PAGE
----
This weekend started off with me reading feedback on a piece I'd written that I really didn't agree with. And then reading an email from someone who had tossed out something else I'd written and replaced it with her own version. And then yet a third email along the same lines. And at the end of a week when the whole family had had the flu, it had been raining for days, and I had been struggling just to produce anything - let alone anything of value - during my precious working hours, those three things were enough to crush my fragile little writer's ego and make me want to quit.
On Saturday morning while I snuggled in bed with my little nursling I considered my options. I could quit. I could take this as a sign that I really have no talent and no business trying to make a living putting words together. I could stop writing, stop trying to build my skill and get my words out into the public. Or I could walk away for a bit. Do something else. See if I felt better in a little while. In order to make time to write I have been making some tradeoffs that are not all that comfortable. I gave some things up entirely and let some other things slide. I have tried to make peace with doing many things badly. My life was already pretty trim this fall when I started making those changes and some of the things I let go of were actually things that were important to me. Having a clean and organized house. Cooking food from scratch for my family.
I decided I wanted to spend my weekend doing something I missed having enough time to do well: Cleaning my nest and cooking. Cleaning - especially clearing clutter - calms me and makes me feel lighter. The act of letting things go gives me more emotional space. And cooking, especially when I am cooking for other people, makes me feel really good. The process of chopping, measuring, stirring and simmering slows me down and gives me enough distraction that I can process stuff in the back of my head. Thoughts simmer on my internal back burner. And having a fridge full of fresh and delicious food just feels good. Taking care of my family this way makes me feel good. Watching them enjoy food I have prepared for them makes me feel good. And I needed very much to do something that was going to make me feel good.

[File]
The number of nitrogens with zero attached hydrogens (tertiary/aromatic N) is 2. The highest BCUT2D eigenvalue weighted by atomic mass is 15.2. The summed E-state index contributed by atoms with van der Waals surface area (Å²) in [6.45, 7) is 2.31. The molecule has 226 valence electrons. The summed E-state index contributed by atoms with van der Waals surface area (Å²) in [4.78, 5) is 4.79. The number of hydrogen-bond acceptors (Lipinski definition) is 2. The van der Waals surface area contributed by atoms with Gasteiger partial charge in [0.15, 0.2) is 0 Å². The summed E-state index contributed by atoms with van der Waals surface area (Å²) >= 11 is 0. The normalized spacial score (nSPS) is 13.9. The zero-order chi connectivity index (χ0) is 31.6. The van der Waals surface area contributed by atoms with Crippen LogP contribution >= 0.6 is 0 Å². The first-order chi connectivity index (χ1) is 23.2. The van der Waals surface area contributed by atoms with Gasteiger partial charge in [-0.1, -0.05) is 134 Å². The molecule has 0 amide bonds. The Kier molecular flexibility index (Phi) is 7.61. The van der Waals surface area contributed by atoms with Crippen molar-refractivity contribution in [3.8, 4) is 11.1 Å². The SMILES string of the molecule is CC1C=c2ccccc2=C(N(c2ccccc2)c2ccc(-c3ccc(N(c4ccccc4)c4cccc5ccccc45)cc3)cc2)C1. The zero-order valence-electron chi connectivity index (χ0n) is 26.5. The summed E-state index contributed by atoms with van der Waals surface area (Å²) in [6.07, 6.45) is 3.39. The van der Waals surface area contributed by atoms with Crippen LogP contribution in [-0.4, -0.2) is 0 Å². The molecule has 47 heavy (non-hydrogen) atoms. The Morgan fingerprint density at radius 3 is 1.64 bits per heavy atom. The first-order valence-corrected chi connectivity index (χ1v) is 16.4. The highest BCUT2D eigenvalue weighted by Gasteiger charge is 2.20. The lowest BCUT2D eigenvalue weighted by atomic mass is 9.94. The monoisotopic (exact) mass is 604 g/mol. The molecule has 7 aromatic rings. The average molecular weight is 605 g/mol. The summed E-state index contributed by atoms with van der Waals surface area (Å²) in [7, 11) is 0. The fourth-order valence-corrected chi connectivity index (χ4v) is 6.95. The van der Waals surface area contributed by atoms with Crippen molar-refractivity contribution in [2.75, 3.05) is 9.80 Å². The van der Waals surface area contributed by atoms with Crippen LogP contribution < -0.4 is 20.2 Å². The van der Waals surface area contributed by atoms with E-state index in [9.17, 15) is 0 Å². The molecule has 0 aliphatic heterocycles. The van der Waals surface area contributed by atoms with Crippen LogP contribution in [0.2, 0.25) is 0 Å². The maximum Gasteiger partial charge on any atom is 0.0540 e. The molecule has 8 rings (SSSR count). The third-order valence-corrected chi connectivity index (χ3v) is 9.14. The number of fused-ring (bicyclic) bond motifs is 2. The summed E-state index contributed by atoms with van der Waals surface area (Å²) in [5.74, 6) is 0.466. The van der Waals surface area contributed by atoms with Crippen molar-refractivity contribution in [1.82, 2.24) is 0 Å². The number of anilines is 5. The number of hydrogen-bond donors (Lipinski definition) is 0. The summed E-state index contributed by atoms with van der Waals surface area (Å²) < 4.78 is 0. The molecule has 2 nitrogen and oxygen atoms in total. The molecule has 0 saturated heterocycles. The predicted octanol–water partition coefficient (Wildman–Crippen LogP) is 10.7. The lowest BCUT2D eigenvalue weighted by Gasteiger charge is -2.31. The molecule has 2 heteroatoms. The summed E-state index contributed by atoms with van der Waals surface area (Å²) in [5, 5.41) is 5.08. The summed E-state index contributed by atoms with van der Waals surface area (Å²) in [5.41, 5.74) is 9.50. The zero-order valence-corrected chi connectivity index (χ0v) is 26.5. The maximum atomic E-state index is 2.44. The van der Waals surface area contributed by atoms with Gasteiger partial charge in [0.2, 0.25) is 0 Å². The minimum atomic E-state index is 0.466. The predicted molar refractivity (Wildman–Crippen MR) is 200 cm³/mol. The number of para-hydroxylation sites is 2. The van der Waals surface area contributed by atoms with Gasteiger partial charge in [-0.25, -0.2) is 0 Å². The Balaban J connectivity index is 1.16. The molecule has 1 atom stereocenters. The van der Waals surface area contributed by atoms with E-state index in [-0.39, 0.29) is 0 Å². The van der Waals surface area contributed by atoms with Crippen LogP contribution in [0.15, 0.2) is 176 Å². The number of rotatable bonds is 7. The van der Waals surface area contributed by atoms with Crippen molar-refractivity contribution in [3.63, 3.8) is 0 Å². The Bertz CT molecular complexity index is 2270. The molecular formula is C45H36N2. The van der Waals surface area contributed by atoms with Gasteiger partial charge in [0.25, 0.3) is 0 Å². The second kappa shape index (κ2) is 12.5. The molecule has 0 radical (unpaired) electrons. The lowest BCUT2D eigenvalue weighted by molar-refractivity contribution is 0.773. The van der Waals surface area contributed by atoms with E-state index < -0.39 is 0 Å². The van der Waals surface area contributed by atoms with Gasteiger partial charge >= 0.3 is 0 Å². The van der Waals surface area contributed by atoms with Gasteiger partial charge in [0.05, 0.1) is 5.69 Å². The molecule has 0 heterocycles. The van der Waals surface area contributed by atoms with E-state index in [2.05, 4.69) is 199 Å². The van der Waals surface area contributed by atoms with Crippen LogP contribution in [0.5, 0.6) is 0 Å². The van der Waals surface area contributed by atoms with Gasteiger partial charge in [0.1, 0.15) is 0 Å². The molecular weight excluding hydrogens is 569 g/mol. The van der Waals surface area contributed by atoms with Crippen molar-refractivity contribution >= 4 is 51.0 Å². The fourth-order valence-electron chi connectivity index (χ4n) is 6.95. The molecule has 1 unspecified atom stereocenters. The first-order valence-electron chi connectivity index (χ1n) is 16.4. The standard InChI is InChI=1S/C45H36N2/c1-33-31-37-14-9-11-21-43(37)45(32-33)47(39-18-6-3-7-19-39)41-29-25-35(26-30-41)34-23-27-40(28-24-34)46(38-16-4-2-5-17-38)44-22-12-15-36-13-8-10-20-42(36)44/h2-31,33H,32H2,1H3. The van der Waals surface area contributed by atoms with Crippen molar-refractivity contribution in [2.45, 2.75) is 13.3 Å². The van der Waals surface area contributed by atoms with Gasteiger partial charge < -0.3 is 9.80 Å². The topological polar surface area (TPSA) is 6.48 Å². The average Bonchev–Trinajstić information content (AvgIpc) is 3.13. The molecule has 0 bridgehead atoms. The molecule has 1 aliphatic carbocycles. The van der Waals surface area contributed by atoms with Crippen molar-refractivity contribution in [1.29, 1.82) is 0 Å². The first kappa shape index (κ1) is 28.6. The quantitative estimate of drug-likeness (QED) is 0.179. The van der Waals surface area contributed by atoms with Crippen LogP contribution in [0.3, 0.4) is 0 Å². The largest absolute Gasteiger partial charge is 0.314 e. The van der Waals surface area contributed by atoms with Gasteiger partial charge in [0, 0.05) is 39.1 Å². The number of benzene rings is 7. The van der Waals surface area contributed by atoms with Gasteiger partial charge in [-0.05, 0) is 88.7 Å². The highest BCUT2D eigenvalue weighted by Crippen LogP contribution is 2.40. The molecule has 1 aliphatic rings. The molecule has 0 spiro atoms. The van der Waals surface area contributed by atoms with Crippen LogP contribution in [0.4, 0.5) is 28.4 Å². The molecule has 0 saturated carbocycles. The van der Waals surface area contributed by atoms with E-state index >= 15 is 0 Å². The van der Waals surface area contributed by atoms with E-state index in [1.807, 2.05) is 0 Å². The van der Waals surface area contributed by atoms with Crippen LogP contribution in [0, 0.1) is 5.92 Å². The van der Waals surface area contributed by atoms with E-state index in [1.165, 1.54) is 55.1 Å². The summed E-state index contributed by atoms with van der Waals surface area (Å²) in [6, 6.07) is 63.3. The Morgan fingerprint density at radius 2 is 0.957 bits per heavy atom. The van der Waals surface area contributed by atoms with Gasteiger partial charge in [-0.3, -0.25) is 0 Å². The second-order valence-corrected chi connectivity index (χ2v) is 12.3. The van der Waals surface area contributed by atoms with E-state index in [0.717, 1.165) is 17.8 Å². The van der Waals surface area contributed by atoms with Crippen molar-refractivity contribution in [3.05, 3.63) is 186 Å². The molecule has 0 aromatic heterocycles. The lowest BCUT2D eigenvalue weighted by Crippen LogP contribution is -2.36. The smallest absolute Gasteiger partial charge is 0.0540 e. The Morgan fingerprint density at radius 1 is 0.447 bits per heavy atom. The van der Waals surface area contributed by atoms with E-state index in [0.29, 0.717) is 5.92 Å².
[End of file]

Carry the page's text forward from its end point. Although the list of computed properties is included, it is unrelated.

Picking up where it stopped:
So I pulled out my tattered little notebook of favorite recipes, consulted the cupboards and made a menu and a shopping list. After Bean's afternoon nap we headed out to the store and stocked up. On Saturday evening I tidied up the main living areas and cleaned the kitchen. On Sunday morning, after lazy breakfast and showers, I enlisted the LHM to help me entertain the girl, got my comfy Dankos on and got to work. This is what rolled out of the kitchen, onto the the table and into the neatly-labeled containers now lining my fridge:
- roasted chicken with lemon and thyme
- pan-roasted brussels sprouts with the addition of my special secret ingredient
- custardy popovers from the Moosewood Cookbook
- a loaf of bread from a recipe labeled "Martha's Oat and Honey Bread" but otherwise uncredited
- a pan of quinoa, half of which I used to make...
- a batch of my mother's quinoa dulce cereal
- adzuki beans and rice, a Japanese comfort food I found on Tea's blog
- a jar and a half of meyer lemon marmalade (another uncredited recipe cribbed from someone's blog)
- a fresh quart of whole milk yogurt
As I stood at the sink washing the last of the cooking pots and looking through the steamy window at the twilight I had an epiphany. I call these "kitchen sink epiphanies," though it is unusual that they actually happen at the kitchen sink. They are those moments when you are in the midst of doing something mundane and you realize something that you didn't know you knew before. That moment when have a thought that you know immediately is deeply true and you say to yourself, "Of course!" The moment when something that was tangled suddenly smooths out and begins again to flow. My kitchen sink epiphany on Sunday evening was this: I have to keep writing. Not that I can't or don't sometimes want to quit, but in order to keep my courage and my resilience up, I have to keep showing up at the page. At the end of February I set myself a goal of writing 750 words each weekday. The first week I did pretty well. The second week a little better. Those words are the roughest of drafts and not nearly publishable yet, sometimes little more than a list of ideas that I mean to come back to later. Sometimes the words just flush out the crap from my head so I can focus on the next task at hand. But when I write those words regularly, my confidence grows. My ideas flow faster, the pieces start to come together more easily. When I am away from the page I find myself yearning to get back to it, thinking about what I want to write about next, forming fragments and structures in my head. I am a better writer when I write regularly, and because the words are plentiful I feel less precious about them. I can see that even in this example of only half a month. Last week I only wrote my 75o words on one day of the week. Without the habit of my practice, my resilience was gone and the criticism (or perceived criticism) hit me hard.
So Sunday evening, knowing my family's bellies were nicely filled and feeling my creative well filled as well, I resolved to get back to work on Monday morning. I also read the feedback again that had sat so wrong on Friday. I still didn't agree with all of it but I was able to find useful parts. And then I was able to let go of the rest.
And on Monday at my first opportunity, during a nap and instead of the laundry, I came back to the page.